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  • Utility of Minimally-Invasive Single-level Spinal Fusion and Adjacent-level Laminectomy in patients with Multilevel Spinal Stenosis and Spondylolisthesis

    Final Number:

    Namath Syed Hussain MD; Mick J. Perez-Cruet MD MS

    Study Design:
    Clinical Trial

    Subject Category:

    Meeting: Congress of Neurological Surgeons 2011 Annual Meeting

    Introduction: Low back pain is the second most common reason patients present to the emergency department and is the most common symptom that patients present with to spine surgeons. Many of these patients have multi-level spinal stenosis and spondylolisthesis, which is often treated with multi-level pedicle screw fixation and fusion, which can have significant morbidity. A retrospective chart review was performed to further evaluate success rates and complications associated with a more limited, minimally-invasive one-level spinal fusion and adjacent-level laminectomy in this cohort of patients.

    Methods: 20 patients (mean age of 66.7, range 52 – 77) presented to our clinic with intractable neurogenic claudication and low back pain (n = 18), radiculopathy (n = 16), difficulty walking (n = 11), and bowel/bladder dysfunction (n = 2). Patients had undergone conservative therapeutic measures, including oral pain medications (n = 10), physical therapy (n = 9), epidural steroid injections (n = 7), and chiropractic manipulation (n = 4) or a combination of these, with continued symptoms. Visual Analog scale, Short Form – 36, and Oswestry Disability Index scores were recorded preoperatively and postoperatively.

    Results: Patients underwent single-level transforaminal lumbar interbody fusion and adjacent-level laminectomy. Three patients underwent fusion at L3-4; 14 patients underwent fusion at L4-5; three patients underwent fusion at L5-S1. All patients had adjacent-level laminectomies performed concomitantly. These patients experienced excellent pain relief after surgery. Pre and Post-operative scores from the Visual Analog Scale, Short Form – 36, and Oswestry Disability index were recorded and analyzed. There was a statistically-significant (p < 0.01) improvement in all scales, except for the Mental Component of the SF-36 (p = 0.33). There were no intra-operative or postoperative complications.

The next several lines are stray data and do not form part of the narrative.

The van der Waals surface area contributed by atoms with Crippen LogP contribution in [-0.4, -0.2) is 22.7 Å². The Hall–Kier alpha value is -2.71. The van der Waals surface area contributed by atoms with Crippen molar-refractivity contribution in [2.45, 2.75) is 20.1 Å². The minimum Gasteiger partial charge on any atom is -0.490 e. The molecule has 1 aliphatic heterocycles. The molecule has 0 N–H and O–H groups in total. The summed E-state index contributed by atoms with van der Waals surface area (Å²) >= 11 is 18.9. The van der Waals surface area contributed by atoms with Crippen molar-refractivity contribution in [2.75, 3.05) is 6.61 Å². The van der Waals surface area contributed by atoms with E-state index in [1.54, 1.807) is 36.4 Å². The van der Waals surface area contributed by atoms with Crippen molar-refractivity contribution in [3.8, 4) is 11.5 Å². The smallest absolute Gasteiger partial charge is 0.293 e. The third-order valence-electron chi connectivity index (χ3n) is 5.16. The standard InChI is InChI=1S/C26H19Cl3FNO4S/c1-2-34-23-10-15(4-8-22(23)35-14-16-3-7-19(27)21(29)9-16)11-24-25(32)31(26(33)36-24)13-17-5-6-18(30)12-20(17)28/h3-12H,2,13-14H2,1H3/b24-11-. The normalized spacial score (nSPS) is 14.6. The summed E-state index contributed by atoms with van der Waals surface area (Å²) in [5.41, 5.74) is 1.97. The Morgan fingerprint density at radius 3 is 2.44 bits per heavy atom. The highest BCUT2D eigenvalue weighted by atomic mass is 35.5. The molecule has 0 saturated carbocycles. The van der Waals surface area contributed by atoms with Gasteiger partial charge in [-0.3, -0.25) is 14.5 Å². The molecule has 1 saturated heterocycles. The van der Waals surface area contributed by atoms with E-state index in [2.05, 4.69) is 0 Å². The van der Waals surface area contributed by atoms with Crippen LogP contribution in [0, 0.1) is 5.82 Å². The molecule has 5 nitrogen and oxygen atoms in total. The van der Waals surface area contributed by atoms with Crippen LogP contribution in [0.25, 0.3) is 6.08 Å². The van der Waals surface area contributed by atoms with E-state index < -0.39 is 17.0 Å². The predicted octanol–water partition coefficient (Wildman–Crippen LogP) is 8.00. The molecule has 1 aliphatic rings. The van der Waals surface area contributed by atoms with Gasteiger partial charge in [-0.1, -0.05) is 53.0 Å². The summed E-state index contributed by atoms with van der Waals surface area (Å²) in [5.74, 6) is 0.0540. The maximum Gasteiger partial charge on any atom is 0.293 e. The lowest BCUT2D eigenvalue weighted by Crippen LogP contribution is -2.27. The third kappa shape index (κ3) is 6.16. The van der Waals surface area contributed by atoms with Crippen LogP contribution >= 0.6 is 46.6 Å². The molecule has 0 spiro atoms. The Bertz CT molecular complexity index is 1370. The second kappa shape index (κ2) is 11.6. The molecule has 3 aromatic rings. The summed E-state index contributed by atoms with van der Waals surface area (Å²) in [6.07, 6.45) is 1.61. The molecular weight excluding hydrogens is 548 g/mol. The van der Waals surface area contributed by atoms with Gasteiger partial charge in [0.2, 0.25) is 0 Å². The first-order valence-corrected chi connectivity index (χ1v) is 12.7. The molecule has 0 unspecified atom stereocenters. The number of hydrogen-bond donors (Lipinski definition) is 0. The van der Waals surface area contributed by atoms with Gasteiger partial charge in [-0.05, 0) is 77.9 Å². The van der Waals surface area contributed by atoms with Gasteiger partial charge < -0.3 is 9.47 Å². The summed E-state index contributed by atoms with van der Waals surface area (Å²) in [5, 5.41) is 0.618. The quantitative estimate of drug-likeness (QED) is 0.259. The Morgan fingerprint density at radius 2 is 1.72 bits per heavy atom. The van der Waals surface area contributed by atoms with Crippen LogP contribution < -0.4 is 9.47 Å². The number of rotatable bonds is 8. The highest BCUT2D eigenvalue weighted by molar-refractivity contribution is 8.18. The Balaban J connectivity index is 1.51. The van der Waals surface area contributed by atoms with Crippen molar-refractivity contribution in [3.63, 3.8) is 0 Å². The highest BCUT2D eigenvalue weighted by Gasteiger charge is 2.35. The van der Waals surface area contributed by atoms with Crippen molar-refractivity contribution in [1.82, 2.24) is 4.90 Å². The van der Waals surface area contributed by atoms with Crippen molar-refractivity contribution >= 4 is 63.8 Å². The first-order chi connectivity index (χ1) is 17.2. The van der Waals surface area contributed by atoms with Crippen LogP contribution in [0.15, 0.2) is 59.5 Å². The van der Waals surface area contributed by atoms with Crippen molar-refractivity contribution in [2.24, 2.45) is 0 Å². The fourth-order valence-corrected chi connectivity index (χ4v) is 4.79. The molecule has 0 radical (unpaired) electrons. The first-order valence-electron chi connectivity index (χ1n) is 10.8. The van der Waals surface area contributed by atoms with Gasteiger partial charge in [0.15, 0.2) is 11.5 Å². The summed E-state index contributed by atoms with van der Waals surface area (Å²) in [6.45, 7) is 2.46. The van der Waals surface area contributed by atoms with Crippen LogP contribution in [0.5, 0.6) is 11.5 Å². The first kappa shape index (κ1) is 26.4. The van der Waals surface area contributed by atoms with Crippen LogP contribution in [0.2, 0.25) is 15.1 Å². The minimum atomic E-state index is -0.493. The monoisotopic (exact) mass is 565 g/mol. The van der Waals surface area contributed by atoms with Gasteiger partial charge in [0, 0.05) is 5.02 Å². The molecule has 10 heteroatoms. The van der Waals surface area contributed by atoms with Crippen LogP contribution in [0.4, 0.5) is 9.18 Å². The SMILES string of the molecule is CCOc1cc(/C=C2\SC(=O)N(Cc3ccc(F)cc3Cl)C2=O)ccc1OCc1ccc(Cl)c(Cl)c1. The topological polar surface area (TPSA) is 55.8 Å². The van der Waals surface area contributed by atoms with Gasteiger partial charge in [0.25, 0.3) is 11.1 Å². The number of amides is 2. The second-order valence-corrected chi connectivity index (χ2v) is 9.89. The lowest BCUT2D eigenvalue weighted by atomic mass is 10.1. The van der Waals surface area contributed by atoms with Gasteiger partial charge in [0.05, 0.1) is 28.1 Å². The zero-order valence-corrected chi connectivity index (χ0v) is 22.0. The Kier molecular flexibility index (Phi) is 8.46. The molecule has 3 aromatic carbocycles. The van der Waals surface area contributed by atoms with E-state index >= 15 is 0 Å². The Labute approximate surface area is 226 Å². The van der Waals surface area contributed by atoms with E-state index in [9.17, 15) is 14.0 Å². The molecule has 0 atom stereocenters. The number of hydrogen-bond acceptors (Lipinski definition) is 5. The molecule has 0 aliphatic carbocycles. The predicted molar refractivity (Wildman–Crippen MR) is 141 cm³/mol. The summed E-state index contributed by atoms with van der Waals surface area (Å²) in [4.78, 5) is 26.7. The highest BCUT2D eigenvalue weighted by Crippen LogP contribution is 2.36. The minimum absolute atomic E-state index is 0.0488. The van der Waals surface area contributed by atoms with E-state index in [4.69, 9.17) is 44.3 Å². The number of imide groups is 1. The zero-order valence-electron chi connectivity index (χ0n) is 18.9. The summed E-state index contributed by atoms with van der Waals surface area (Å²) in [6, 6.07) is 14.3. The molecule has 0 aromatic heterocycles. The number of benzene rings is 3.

Conclusions: Minimally-invasive surgical interventions have the advantage of having decreased intra-operative and postoperative complications and morbidity. Patients with multi-level spinal stenosis and spondylolisthesis can be treated with a minimally-invasive single-level fusion and adjacent-level laminectomy with good results and potentially reduced cost.

    Patient Care: This clinical trial provides preliminary evidence for the utility of adjacent-level laminectomy when performing spinal fusion procedures, potentially reducing remote morbidity after surgery and also reducing costs.

    Learning Objectives: By the conclusion of this session, participants should be able to: 1) Describe the pathophysiology of the development of adjacent-level stenosis after spinal fusion procedures, 2) Discuss, in small groups, the utility of concomitant adjacent-level laminectomy in these patients, and 3) Identify future effective treatments for this phenomenon.


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